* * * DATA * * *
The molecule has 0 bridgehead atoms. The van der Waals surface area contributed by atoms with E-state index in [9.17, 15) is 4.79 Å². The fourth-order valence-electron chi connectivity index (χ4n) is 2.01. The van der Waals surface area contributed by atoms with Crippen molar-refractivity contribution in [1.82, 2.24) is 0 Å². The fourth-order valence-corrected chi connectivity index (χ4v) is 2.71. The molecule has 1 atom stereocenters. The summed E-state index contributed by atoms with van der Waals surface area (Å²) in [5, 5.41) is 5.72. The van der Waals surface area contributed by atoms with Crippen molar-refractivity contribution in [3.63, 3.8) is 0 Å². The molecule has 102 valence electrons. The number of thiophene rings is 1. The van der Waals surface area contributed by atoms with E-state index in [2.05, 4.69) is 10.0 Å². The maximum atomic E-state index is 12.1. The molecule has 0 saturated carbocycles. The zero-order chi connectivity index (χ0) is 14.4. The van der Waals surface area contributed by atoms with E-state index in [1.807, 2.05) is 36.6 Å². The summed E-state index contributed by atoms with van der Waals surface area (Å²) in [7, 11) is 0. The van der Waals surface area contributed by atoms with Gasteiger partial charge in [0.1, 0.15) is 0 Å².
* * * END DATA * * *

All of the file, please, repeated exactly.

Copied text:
The molecule has 0 bridgehead atoms. The van der Waals surface area contributed by atoms with E-state index in [9.17, 15) is 4.79 Å². The fourth-order valence-electron chi connectivity index (χ4n) is 2.01. The van der Waals surface area contributed by atoms with Crippen molar-refractivity contribution in [1.82, 2.24) is 0 Å². The fourth-order valence-corrected chi connectivity index (χ4v) is 2.71. The molecule has 1 atom stereocenters. The summed E-state index contributed by atoms with van der Waals surface area (Å²) in [5, 5.41) is 5.72. The van der Waals surface area contributed by atoms with Crippen molar-refractivity contribution in [3.63, 3.8) is 0 Å². The molecule has 102 valence electrons. The number of thiophene rings is 1. The van der Waals surface area contributed by atoms with E-state index in [2.05, 4.69) is 10.0 Å². The maximum atomic E-state index is 12.1. The molecule has 0 saturated carbocycles. The zero-order chi connectivity index (χ0) is 14.4. The van der Waals surface area contributed by atoms with E-state index in [1.807, 2.05) is 36.6 Å². The summed E-state index contributed by atoms with van der Waals surface area (Å²) in [7, 11) is 0. The van der Waals surface area contributed by atoms with Gasteiger partial charge in [0.1, 0.15) is 0 Å².